Grasshoppers can be one of the most damaging pest in Texas.  There are approximately 150 different species found but the majority of damage comes from 5 different species.  They are the Differential grasshopper, Red-Legged grasshopper, Migratory grasshopper, Two-striped grasshopper and the Packard grasshopper.  Usually major grasshopper outbreaks will involve more than one species of grasshopper.  30 mature grasshoppers per yard can eat up to 1 ton of vegetation in 10 days, the same as 1 mature cow.  They are capable of eating ˝ their weight each day. 

These insects cause some damage every year, but become very destructive during outbreak periods. An often asked question during outbreak years is: Why are there so many? Weather is the main factor affecting grasshopper populations. Outbreaks are usually preceded by several years of hot, dry summers and warm autumns. While last year wasn’t a warm autumn we have had two hot dry summers in 2009 and 2008. Dry weather increases nymph and adult survival, much like we are experiencing this year. Warm autumns allow grasshoppers more time to feed and lay eggs. Cool, wet weather slows nymphal development, reduces the number of eggs laid, and increases the incidence of diseases.

Grasshoppers have a high reproductive capacity. Grasshoppers lay their eggs in the fall about ˝ to 2 inches below the soil surface in pods.  Pods can include 40 – 4000 eggs, with an average of 200 eggs during a single season.  These eggs pods seem to be very tolerant of weather conditions.  The main areas to find these egg pods include the ditches, fencerows and roadways where there is little soil disturbance.  Hay fields and weedy fields will also be an area where grasshoppers may lay their eggs.  These eggs will hatch beginning in April with the peak hatch around the middle of June.  Cool and dry springs may delay egg lay and let it carry into July.  Higher temperatures will accelerate egg development, nymphal growth and adult female egg production.  Not all eggs are laid and hatched at the same time.  Once the eggs hatch the grasshoppers are referred to as nymphs.  This is the best time to control them.  They will look very similar to adult grasshoppers but have wing pads instead of wings.  There are 5 different nymph stages (known as instars) before a grasshopper reaches full maturity and begins reproducing.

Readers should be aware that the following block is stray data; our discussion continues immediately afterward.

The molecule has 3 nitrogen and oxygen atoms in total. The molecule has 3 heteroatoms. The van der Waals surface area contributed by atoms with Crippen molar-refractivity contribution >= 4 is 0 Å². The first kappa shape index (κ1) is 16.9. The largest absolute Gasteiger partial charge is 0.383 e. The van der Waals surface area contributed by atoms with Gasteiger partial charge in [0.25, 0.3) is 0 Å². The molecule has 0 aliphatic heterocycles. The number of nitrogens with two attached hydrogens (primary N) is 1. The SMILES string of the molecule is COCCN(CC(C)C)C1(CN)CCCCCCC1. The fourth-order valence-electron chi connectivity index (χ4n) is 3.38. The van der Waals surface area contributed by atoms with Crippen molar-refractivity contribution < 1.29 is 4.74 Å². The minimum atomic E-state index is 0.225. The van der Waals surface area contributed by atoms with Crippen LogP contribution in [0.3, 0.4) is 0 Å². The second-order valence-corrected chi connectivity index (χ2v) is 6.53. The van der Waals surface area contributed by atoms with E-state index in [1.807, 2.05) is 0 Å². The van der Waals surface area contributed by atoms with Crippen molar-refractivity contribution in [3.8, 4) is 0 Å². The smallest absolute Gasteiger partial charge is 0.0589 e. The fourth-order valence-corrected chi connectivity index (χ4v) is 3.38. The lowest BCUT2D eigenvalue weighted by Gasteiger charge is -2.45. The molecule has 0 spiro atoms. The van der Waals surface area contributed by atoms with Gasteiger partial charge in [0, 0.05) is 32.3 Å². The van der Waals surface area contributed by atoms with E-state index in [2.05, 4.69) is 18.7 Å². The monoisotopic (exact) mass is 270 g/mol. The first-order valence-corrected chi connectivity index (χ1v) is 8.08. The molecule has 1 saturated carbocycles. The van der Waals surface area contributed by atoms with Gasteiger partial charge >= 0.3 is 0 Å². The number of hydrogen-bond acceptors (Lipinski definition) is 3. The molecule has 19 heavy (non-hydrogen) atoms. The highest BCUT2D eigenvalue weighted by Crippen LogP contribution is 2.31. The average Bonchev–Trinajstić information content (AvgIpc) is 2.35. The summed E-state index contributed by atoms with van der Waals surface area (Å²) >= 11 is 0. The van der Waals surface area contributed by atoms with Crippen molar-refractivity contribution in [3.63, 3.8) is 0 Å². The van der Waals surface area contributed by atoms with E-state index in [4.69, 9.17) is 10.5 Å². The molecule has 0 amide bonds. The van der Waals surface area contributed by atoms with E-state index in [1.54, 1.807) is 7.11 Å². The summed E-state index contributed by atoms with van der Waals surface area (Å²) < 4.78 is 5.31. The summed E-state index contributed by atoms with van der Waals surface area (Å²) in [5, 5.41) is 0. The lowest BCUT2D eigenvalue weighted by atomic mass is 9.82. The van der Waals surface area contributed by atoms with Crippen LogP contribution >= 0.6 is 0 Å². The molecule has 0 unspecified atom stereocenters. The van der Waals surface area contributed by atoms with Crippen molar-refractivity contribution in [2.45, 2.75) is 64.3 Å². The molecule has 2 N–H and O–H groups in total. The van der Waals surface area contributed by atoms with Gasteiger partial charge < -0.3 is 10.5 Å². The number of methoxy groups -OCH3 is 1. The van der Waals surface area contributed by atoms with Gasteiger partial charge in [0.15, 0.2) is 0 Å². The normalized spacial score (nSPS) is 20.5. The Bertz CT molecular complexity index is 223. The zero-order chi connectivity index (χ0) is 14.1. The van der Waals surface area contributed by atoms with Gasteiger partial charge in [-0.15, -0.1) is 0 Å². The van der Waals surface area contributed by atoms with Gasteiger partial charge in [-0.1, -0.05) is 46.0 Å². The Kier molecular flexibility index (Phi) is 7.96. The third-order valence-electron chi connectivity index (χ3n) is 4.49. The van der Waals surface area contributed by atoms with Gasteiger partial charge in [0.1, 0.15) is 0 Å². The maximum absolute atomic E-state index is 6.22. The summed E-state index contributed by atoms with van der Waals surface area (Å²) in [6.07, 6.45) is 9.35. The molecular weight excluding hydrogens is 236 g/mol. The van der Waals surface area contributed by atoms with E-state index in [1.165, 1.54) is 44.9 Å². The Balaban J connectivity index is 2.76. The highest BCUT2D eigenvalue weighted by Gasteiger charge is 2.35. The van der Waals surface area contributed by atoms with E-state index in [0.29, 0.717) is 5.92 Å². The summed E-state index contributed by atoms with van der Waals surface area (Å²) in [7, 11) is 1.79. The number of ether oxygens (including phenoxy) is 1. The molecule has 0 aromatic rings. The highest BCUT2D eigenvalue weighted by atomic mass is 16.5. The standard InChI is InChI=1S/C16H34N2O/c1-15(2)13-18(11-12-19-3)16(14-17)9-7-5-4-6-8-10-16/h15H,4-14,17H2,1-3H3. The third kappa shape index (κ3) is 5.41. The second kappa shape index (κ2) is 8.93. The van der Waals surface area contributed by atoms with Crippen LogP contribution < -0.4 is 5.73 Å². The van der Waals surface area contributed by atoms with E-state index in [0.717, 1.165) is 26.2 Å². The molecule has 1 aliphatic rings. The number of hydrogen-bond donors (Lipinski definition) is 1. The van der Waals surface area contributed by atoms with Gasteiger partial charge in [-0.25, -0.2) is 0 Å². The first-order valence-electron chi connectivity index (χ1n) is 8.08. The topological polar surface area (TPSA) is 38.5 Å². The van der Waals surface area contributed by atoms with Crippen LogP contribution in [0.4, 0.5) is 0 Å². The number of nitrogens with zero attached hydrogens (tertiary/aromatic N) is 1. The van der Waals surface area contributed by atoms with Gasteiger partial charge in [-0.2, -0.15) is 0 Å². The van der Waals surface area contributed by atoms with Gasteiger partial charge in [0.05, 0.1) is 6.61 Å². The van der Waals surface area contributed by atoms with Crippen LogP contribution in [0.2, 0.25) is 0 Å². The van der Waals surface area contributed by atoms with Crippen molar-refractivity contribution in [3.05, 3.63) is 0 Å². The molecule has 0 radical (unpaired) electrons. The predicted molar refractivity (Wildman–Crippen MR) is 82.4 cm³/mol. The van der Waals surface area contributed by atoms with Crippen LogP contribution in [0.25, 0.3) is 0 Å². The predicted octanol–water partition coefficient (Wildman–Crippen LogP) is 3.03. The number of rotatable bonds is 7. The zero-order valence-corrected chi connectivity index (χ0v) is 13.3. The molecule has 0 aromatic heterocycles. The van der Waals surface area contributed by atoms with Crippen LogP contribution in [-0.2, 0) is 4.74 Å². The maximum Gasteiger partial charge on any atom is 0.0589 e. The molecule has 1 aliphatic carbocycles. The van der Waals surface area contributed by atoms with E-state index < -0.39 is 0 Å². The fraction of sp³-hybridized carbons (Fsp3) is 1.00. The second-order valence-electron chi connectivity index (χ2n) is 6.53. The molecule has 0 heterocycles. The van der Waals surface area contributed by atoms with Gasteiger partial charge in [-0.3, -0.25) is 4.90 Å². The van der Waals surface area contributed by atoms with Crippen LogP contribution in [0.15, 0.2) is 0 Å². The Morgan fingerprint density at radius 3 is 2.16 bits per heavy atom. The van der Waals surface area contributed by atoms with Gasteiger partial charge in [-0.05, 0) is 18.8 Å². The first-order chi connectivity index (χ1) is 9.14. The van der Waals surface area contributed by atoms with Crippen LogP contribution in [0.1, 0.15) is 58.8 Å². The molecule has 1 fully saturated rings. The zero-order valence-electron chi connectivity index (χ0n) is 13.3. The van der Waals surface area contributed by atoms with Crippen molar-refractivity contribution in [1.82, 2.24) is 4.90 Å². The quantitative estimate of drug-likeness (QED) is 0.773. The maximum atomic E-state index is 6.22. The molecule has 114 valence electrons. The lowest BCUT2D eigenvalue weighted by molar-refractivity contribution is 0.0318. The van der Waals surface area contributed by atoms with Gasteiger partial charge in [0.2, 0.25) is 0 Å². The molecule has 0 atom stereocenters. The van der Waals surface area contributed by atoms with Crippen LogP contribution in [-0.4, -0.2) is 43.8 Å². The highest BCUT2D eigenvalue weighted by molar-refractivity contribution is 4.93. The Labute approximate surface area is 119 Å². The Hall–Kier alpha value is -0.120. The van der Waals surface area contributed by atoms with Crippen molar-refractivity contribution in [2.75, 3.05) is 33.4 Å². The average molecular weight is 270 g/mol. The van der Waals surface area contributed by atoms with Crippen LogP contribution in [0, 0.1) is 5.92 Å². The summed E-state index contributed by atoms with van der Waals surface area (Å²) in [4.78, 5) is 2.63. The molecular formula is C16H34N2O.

Grasshoppers prefer rangeland and pastures.  They look for vegetation with an open canopy and numerous patches of bare ground or reduced plant density.

I can’t tell you whether or not it would be economical to spray for grasshoppers in pasture or rangeland conditions, that is for you to decide. Can you buy a bale of hay cheaper than spraying?  In homeowner and garden situations they are much easier to control.  I will tell you this, if you are spraying your 50 acre coastal hay field and your surrounded by native pasture land or your neighbor isn’t spraying his you will be unsatisfied because grasshoppers are always on the move and the neighbors will soon be on your place.

Control Options:

There are three types of control methods for grasshoppers.  They include cultural control, biological control and chemical control.